I took this week off as vacation, which means that I do some annual cleaning in the greenhouse, repotting South African bulbs and cyclamen, and cleaning out my kitchen cabinets - not very romantic. It also means that I usually order new spices and herbs, getting ready for autumn baking, pickle and canning season and the holidays when I usually realize too late that I am out of whole Nutmeg.As my order from Penzey's Spices arrived, it came along with a free bottle of 'Herbes de Provençe' - a mixture of herbs common in the south of France where is is reportedly used for everything from roasted poultry to custards. But curious me wanted to know more about this herb mixture, and what I found out might surprise you ( it surely surprised me).
|Basic Herbes de Provence consists of just a few herbs - tarragon, thyme, rosemary and oregano, in a 25% ratio.|
We should all be familiar with 'Herbes de Provençe', the herbal mix that many American know and have, but few know how to use ( try grilled meats, egg dishes and chicken breast). We know the mixture of dried herbes as it often comes in fancy containers, sometimes with a cork lid, or an olive wood scoop, and generally found at posh gourmet stores in fancy crocks with hand-written lables. In many ways, Herbes de Provençe is over-rated, with many chefs snubbing their noses at the mixture which really, can be created with a bit of every herb found in ones pantry already, but I've found that with just a little research, the story behind Herbes de Provençe is more like that of curry spice mixes - the 'idea' existed for a long time before a commercial mix ever became available, and also like many curry mixes today, the exact recipe can be a different brand by brand, or grandmother by grandmother, as the original Herb mixture was simple gathered from ones garden or countryside, and varied from valley to mountaintop. These herb mixtures can be a thumbprint of each creator, each home chef, or each grandmother.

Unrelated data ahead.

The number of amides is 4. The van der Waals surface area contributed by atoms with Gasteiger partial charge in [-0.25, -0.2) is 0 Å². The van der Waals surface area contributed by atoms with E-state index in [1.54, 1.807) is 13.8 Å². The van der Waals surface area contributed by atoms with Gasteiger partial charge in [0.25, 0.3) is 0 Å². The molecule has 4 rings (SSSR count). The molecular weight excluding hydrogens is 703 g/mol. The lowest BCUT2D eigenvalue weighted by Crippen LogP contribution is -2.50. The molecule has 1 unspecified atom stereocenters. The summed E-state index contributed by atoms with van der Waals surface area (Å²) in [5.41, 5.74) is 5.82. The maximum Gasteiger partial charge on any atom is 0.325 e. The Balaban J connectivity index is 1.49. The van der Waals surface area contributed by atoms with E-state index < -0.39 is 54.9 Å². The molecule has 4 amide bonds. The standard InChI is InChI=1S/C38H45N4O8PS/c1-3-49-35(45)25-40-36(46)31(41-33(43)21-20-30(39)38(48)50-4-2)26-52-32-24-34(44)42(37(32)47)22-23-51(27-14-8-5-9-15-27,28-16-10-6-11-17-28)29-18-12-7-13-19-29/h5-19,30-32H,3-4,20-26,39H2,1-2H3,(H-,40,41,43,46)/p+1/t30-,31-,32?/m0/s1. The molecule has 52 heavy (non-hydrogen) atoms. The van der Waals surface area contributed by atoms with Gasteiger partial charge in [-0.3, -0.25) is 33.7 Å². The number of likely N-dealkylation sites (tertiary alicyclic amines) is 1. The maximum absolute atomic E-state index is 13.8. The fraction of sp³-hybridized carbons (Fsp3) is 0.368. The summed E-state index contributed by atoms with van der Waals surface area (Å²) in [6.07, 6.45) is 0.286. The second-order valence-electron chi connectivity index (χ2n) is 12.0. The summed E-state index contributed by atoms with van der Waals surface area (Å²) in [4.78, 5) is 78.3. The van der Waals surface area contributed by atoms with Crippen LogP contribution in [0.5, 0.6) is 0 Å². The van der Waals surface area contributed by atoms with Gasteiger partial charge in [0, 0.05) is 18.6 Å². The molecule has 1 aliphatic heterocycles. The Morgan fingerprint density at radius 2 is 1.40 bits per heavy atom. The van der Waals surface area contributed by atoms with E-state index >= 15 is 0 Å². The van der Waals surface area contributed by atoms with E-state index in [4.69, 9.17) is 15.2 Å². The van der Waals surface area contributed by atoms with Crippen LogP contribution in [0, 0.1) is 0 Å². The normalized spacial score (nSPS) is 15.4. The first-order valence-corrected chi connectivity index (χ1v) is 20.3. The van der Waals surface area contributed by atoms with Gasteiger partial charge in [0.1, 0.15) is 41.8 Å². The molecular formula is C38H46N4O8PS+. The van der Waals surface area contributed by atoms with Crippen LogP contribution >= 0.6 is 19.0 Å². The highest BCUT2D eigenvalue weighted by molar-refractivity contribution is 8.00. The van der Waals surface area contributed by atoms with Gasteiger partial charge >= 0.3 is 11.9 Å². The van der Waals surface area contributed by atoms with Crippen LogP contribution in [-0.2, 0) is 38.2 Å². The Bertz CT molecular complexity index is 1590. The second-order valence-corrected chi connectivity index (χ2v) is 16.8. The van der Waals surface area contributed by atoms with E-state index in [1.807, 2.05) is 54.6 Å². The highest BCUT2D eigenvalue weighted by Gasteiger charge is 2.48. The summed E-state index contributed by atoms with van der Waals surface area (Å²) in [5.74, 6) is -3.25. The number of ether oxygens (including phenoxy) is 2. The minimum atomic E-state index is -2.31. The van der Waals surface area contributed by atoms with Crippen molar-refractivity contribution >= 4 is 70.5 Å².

I think it's time to deep dive into the "Frenchiest" mixture I can create myself, from my garden, and maybe you can create one too. Click below my journey into Provençe for more: